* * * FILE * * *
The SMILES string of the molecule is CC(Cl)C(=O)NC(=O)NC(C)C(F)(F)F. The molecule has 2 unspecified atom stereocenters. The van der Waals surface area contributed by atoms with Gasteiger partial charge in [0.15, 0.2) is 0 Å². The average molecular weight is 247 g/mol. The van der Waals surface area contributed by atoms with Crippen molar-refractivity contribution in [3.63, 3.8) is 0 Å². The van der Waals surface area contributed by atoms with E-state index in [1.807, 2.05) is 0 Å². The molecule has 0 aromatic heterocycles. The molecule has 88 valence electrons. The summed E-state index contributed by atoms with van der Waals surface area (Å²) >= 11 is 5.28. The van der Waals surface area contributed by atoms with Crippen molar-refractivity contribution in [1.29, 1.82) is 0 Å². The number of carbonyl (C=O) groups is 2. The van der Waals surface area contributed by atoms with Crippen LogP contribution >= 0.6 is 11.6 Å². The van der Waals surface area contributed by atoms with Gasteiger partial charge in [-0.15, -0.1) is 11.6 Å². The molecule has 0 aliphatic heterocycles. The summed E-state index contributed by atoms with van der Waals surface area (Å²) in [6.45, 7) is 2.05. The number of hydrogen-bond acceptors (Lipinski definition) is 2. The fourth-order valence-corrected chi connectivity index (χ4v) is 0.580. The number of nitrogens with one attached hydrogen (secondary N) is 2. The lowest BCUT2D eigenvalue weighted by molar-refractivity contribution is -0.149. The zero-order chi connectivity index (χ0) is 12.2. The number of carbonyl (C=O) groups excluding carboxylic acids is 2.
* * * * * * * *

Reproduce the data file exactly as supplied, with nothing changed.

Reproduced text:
The SMILES string of the molecule is CC(Cl)C(=O)NC(=O)NC(C)C(F)(F)F. The molecule has 2 unspecified atom stereocenters. The van der Waals surface area contributed by atoms with Gasteiger partial charge in [0.15, 0.2) is 0 Å². The average molecular weight is 247 g/mol. The van der Waals surface area contributed by atoms with Crippen molar-refractivity contribution in [3.63, 3.8) is 0 Å². The van der Waals surface area contributed by atoms with E-state index in [1.807, 2.05) is 0 Å². The molecule has 0 aromatic heterocycles. The molecule has 88 valence electrons. The summed E-state index contributed by atoms with van der Waals surface area (Å²) >= 11 is 5.28. The van der Waals surface area contributed by atoms with Crippen molar-refractivity contribution in [1.29, 1.82) is 0 Å². The number of carbonyl (C=O) groups is 2. The van der Waals surface area contributed by atoms with Crippen LogP contribution >= 0.6 is 11.6 Å². The van der Waals surface area contributed by atoms with Gasteiger partial charge in [-0.15, -0.1) is 11.6 Å². The molecule has 0 aliphatic heterocycles. The summed E-state index contributed by atoms with van der Waals surface area (Å²) in [6.45, 7) is 2.05. The number of hydrogen-bond acceptors (Lipinski definition) is 2. The fourth-order valence-corrected chi connectivity index (χ4v) is 0.580. The number of nitrogens with one attached hydrogen (secondary N) is 2. The lowest BCUT2D eigenvalue weighted by molar-refractivity contribution is -0.149. The zero-order chi connectivity index (χ0) is 12.2. The number of carbonyl (C=O) groups excluding carboxylic acids is 2.